Over the past two days at City Council, Queens representative Hiram Monserrate has been lavished with praise by his colleagues for engineering a last-minute compromise with the Bloomberg administration over its controversial proposal for Willets Point. Much less talked about, though equally significant, was the eleventh hour deal struck by fellow Queens delegate Eric Gioia.
Hunter's Point South, a 30-acre project on the spit of land adjacent to Queens West, was envisioned by the city's Economic Development Corporation as a middle-class haven. Of its 5,000 units, a whopping 60 percent would be set aside for families making between $60,000 and $125,000. "In this city, we make housing for the fantastically wealthy and the desperately poor, but the vast middle gets left behind," Gioia said.
But housing advocates complained because the project included no low-income housing in a neighborhood and borough that is sorely lacking it. Today, Gioia announced he had gotten an agreement from the Bloomberg administration not only to include 200 low-income senior units in the project, but the city also undertook a landmark study of the surrounding area to identify other underutilized parcels in the immediate area of Long Island City as well as throughout the borough. City officials said they project at least 500 units could be built in the former and another 1,500 in the latter.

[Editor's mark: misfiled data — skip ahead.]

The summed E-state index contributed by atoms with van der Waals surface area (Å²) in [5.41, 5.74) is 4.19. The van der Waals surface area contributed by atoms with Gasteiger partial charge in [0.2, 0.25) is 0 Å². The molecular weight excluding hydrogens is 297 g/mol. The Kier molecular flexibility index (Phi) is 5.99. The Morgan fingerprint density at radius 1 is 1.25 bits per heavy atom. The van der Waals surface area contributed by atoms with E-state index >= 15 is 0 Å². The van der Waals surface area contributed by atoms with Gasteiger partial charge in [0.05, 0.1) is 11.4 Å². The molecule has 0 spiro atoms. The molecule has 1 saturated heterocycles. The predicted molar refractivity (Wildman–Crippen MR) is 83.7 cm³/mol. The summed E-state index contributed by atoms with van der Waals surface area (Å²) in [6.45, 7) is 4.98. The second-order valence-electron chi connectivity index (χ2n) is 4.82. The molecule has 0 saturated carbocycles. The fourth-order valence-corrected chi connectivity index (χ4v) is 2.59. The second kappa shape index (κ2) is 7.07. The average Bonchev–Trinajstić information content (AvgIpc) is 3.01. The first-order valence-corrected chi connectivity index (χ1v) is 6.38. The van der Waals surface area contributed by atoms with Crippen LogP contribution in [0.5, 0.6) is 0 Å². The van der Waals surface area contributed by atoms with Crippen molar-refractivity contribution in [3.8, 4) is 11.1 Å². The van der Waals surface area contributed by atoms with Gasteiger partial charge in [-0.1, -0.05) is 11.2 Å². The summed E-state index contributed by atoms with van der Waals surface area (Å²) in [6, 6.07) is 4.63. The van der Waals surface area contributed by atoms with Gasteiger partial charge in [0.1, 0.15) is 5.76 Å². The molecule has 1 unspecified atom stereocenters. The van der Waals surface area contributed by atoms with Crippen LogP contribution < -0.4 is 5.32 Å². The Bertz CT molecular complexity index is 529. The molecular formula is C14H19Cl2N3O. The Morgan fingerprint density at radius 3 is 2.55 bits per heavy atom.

And so, with their local council members' support, both Willets Point and Hunters Point South passed the council today. The votes were, respectively, 42-2-1 and 45-0. The former received two no votes and one abstention because the one concession that had not been made was to remove eminent domain from the deal.
"I know this is going to pass," Brooklyn representative Charles Barron, one of the two no votes, said of Willets Point. "The reason I will be voting against it is not because I am anti-development but because we cannot allow the threat of eminent domain to continue to be used in this city."
Despite the complaints, Gioia declared it a historic day for affordable housing in the borough. "If you add together Willets Point and Hunter's Point South, this may be the biggest day for affordable housing in Queens history," he said at a press conference.
"Or the city, for that matter," chimed in council speaker Christine Quinn.